The Monroe complex houses roughly 2,500 of the state’s 16,000 inmates. It is made up of five separate prisons on 340 acres, housing minimum to maximum security prisoners. It employs about 1,200 staff.
Corrections officers for months have protested state budget cuts that led to staff reductions. They said officer safety was jeopardized.
Prison officials said Biendl’s death was discovered after they inventoried equipment Sunday and realized that a correctional officer’s keys and radio were missing. That caused them to immediately go to her work area. They began attempts to revive her and called 911.
Kimberly Nichols, the wife of a Monroe corrections officer, said she and others worried that something like this would happen.
In November, she wrote an open letter urging improved safety at the prison.
Corrections officers and their families are devastated, she said.
“This is what we all feared,” she said. “This is exactly what the fear was. Why did it have to come to this?”
Nichols said she didn’t know Biendl personally, but she knew her to be respected and well-regarded throughout the prison.
“If this is not a call for action, I don’t know what is,” she said. “We have got to protect the people who protect us.”
In September, Gov. Chris Gregoire ordered state agencies, including corrections, to cut 6.3 percent of their spending because of the deficit.
That worked out to $53 million in cuts for corrections. Prison officials responded by dicing small pieces from nearly every corner of the budget.
Cuts include less treatment for sex offenders and scaling back prisoners’ education and counseling. Modified lockdowns were scheduled every month and began in November.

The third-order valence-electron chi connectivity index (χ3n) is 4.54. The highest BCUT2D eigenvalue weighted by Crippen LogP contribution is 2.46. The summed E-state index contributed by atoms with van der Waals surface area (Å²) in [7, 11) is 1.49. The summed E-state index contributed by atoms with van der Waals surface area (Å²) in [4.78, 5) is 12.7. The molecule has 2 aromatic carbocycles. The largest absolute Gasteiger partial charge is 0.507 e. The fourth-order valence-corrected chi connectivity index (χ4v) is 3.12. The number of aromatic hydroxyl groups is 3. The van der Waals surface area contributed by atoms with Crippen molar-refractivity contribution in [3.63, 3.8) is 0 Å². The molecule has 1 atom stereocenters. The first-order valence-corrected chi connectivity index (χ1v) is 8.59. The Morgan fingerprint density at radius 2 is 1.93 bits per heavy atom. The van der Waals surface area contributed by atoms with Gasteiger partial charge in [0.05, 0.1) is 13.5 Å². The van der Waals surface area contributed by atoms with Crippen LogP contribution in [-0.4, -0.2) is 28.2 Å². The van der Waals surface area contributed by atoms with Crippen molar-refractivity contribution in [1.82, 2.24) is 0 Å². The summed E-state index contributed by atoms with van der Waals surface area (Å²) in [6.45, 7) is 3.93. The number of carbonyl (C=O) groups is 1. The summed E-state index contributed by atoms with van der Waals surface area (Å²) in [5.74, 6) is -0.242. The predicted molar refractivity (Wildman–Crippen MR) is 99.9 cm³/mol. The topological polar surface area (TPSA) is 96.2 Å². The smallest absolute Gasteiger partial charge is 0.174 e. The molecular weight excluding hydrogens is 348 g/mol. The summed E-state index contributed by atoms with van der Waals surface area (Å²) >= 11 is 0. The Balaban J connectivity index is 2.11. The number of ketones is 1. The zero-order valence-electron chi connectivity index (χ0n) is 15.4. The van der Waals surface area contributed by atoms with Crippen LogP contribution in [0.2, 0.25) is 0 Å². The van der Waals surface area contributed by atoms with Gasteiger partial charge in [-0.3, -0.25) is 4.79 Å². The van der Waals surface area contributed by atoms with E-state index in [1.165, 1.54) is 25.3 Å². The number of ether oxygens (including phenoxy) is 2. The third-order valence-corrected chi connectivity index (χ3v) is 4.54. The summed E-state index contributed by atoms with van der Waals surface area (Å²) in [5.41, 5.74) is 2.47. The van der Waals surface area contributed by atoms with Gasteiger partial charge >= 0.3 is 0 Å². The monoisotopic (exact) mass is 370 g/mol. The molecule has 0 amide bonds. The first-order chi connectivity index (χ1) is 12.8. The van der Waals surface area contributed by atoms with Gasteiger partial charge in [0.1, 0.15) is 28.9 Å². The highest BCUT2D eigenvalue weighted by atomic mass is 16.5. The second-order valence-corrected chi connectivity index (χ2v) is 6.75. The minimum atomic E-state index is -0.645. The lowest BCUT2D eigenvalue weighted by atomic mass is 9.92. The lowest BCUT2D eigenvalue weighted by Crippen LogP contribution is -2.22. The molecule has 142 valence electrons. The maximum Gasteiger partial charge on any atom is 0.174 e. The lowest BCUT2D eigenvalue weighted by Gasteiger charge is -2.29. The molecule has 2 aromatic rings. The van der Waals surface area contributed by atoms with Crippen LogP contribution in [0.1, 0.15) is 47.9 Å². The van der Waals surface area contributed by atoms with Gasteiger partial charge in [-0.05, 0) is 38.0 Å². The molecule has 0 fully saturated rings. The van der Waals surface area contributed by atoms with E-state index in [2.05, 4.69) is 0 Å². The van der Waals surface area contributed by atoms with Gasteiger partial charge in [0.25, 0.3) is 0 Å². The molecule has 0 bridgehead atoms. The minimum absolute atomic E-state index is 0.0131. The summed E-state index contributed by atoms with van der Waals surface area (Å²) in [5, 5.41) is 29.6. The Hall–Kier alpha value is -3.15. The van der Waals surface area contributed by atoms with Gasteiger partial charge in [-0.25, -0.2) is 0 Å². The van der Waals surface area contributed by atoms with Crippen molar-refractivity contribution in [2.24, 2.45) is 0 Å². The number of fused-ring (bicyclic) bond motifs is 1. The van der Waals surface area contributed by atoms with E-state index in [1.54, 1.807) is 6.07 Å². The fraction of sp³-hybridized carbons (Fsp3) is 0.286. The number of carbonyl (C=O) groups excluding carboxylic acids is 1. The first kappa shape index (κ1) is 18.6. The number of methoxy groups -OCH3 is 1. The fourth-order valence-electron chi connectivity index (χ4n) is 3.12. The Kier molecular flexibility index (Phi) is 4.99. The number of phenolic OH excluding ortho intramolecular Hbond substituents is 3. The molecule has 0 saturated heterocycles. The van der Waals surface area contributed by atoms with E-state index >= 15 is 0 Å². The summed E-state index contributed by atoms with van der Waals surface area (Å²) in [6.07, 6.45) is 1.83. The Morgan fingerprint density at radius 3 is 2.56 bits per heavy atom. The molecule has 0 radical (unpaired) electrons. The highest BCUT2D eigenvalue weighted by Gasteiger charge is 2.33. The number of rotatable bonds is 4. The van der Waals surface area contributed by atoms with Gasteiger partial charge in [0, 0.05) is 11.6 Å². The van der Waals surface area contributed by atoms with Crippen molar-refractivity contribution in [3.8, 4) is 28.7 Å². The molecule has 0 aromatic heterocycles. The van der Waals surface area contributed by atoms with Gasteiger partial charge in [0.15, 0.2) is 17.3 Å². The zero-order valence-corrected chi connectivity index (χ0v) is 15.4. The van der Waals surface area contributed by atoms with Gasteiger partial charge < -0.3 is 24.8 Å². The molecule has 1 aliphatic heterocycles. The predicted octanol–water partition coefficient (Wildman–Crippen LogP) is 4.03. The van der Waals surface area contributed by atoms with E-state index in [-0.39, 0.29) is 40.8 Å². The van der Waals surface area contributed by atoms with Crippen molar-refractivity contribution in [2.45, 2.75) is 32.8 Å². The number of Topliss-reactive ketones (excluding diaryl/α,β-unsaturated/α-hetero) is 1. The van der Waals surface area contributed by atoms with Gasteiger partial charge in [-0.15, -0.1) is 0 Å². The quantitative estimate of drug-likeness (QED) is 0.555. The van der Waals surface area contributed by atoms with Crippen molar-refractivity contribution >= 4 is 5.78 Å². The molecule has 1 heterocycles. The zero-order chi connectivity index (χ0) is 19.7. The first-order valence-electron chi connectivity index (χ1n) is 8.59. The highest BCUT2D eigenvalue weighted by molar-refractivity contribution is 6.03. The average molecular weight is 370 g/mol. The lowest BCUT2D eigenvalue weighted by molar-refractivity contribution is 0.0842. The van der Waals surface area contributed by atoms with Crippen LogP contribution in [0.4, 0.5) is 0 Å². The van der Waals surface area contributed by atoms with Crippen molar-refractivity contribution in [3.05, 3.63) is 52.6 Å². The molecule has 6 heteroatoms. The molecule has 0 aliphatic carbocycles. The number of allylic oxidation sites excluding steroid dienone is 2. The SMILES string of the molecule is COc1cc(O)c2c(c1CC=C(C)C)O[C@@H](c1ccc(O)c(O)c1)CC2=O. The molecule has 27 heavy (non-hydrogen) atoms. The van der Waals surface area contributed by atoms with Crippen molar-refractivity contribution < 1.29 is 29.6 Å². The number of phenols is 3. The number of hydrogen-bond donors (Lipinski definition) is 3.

The lockdowns were protested by the Teamsters Local Union 117, which represents state correctional workers.
Anger over the state’s handling of the corrections budget mixed with sadness at Sunday’s vigil.
“Her co-workers wanted to give her a tribute tonight. We’re so sad and angry at the same time,” said Tracey Thompson, secretary-treasurer for the Teamsters local.
The crowd swelled as the evening fell. More than a dozen bouquets were laid along the prison’s Twin Rivers entrance sign and on top of a table laden with candles. A ceramic basket of flowers displayed a photograph of the fallen corrections officer. Balloons that looked like U.S. flags blew in the wind.
Corrections officers spoke in small circles, remembering a woman who was a joy to work with and who loved her job.
It is difficult to accept what happened, corrections officer Leigh Breitkreutz said.
“She was a really good officer, and she’s going to be missed,” Breitkreutz said. “I’m going to miss her smiling face.”
People don’t fully grasp the danger corrections officers face, together, every day, she said. Now, they are banding together to face the pain.
“One thing is we all pull together in tragedies,” she said. “We all support each other.”
Herald writer Diana Hefley contributed to this report.
Eric Stevick: 425-339-3446, firstname.lastname@example.org
A timeline of Saturday’s events
Here is a timeline of the events surrounding the death Saturday of Jayme Biendl, an officer at the Monroe Correctional Complex:
8:30 p.m.: Biendl works alone at the chapel in the Washington State Reformatory. The chapel closes at 8:30 p.m.
9 p.m.: A routine inmate count begins.
9:14 p.m.: The count comes up short. Prison officials realize the missing inmate is Byron Scherf, 52, a convicted rapist serving life under a “three strikes” sentence. He’s allowed by the prison system to work as a volunteer at the chapel.
9:19 p.m.: Scherf is found in the chapel lobby. He reportedly tells officials he planned to escape.
10:20 p.m.: Prison officials realize an officer’s radio and keys are missing. They check on Biendl and find her unresponsive in the chapel. Investigators are trying to determine why it took an hour to discover her fate.
10:49 p.m.: Aid crews are unable to revive Biendl. Evidence suggests she’s been strangled.
The prison complex was placed on lockdown Sunday while Monroe police detectives investigated. Scherf was being held in isolation. He declined to be questioned by investigators and asked for an attorney.